Automotive Legislation – Basic Considerations

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Car Design Online > Legislation > Basic Considerations

Automotive Legislation – Basic Considerations

Across the spectrum of global legislative bodies, there are some important common regulations. In this section, they are looked at generally, for more detailed information please use the appropriate regional section.


Different laws apply depending upon how many vehicles are being manufactured. This is designed to allow smaller companies and individuals to produce vehicles without the heavy burden of research and development necessary to meet the full requirements of legislation for mass produced vehicles. Limits and thresholds for production figures will be outlined by the country the vehicles are destined for.

Low volume producers usually benefit from relaxed requirements for safety, pollution and noise performance. Additionally, low volume sports car manufacturers can often bypass insurance company requirements on low-speed bumper performance.


Regardless of volume, most countries impose restrictions on vehicle imports. This is primarily to ensure that vehicles conform to local safety standards but has been used in the past as a way to hinder foreign manufacturers.

Look out for: bumper regulations; lighting requirements; units (e.g. mph vs. km/h); pollution and noise regs.


Vehicles require headlights, tail-lights, reverse lights and side markers/indicators. Additionally, rear fog lights are required in Europe and some other countries.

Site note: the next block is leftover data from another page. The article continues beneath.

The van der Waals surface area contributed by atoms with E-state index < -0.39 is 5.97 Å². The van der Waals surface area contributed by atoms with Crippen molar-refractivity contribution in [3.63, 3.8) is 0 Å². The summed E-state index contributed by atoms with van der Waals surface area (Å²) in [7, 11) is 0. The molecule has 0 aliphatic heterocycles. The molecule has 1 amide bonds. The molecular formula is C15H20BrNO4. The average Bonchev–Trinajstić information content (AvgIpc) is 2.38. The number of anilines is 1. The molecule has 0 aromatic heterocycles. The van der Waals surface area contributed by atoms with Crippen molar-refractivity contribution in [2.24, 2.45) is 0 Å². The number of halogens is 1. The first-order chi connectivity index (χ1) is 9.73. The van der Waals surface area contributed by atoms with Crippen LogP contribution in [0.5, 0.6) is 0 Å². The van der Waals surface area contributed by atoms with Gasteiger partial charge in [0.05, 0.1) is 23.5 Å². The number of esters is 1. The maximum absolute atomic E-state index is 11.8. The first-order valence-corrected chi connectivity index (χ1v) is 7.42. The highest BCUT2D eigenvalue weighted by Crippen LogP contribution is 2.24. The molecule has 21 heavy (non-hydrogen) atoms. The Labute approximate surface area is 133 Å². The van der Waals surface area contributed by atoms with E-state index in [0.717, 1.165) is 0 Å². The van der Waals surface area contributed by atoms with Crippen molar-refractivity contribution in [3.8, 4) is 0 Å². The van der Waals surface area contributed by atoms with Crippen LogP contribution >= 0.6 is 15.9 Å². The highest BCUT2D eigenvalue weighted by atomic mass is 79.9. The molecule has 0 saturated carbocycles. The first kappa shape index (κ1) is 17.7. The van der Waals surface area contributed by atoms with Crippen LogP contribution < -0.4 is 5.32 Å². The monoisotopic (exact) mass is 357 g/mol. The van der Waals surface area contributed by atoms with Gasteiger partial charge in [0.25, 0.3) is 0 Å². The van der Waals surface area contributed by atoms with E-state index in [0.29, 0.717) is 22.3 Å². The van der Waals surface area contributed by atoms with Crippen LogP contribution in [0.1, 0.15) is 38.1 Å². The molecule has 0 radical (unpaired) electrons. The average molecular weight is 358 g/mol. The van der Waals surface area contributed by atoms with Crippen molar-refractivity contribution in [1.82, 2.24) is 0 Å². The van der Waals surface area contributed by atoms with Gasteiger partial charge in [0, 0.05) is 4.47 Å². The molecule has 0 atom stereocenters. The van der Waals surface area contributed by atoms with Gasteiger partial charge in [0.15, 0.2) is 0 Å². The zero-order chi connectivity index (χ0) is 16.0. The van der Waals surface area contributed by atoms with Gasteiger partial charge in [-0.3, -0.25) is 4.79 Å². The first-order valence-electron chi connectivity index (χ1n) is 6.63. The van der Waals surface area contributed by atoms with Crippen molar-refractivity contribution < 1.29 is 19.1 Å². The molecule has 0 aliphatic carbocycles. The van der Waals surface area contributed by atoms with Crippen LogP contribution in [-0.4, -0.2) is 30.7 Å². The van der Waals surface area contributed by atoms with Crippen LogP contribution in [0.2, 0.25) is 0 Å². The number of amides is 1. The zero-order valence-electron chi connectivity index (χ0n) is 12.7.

Look out for: height restrictions; colour restrictions; brightness and reflectivity requirements; minimum surface areas; proximity and similarity to other lights; location restrictions.


Contrary to popular belief, the most prominent (consumer) safety features are often not legally required. Generally, vehicles will need to be fitted with passenger safety belts, bumpers (meeting minimum standards) and some other basic features but most safety legislation relates to the performance of components and materials in impact, fire and rescue situations.

Look out for: head clearance in impact, bumper movement, door locks, air bags (especially US), glass and other material choice, pedal box and steering wheel performance in impact. These are pointers, for absolutely correct legislation you must consult the relevant authority.


Look out for: windscreen rake angles; minimum glazed areas; smoked/tinted windows; door mirror and rear-view mirrors.


Look out for: CO2 emission levels; catalytic converter requirements; restrictions on toxic materials used in components; recycling requirements. Additionally, there will be legislation covering pollution in manufacturing processes.

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